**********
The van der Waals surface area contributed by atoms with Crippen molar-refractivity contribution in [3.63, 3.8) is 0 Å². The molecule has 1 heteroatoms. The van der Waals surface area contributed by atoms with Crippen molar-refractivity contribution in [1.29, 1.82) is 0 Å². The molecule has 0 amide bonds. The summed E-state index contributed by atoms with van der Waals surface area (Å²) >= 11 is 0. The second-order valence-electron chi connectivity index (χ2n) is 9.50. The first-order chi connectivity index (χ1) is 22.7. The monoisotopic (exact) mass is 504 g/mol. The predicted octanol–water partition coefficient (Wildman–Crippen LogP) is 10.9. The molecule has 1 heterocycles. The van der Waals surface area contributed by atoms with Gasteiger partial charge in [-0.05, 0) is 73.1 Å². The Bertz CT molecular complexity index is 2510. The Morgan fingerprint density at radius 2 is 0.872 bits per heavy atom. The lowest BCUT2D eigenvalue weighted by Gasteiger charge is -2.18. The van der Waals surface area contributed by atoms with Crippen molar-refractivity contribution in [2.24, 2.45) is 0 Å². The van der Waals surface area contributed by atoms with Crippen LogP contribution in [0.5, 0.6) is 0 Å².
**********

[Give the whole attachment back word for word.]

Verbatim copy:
The van der Waals surface area contributed by atoms with Crippen molar-refractivity contribution in [3.63, 3.8) is 0 Å². The molecule has 1 heteroatoms. The van der Waals surface area contributed by atoms with Crippen molar-refractivity contribution in [1.29, 1.82) is 0 Å². The molecule has 0 amide bonds. The summed E-state index contributed by atoms with van der Waals surface area (Å²) >= 11 is 0. The second-order valence-electron chi connectivity index (χ2n) is 9.50. The first-order chi connectivity index (χ1) is 22.7. The monoisotopic (exact) mass is 504 g/mol. The predicted octanol–water partition coefficient (Wildman–Crippen LogP) is 10.9. The molecule has 1 heterocycles. The van der Waals surface area contributed by atoms with Gasteiger partial charge in [-0.05, 0) is 73.1 Å². The Bertz CT molecular complexity index is 2510. The Morgan fingerprint density at radius 2 is 0.872 bits per heavy atom. The lowest BCUT2D eigenvalue weighted by Gasteiger charge is -2.18. The van der Waals surface area contributed by atoms with Crippen molar-refractivity contribution in [2.24, 2.45) is 0 Å². The van der Waals surface area contributed by atoms with Crippen LogP contribution in [0.5, 0.6) is 0 Å².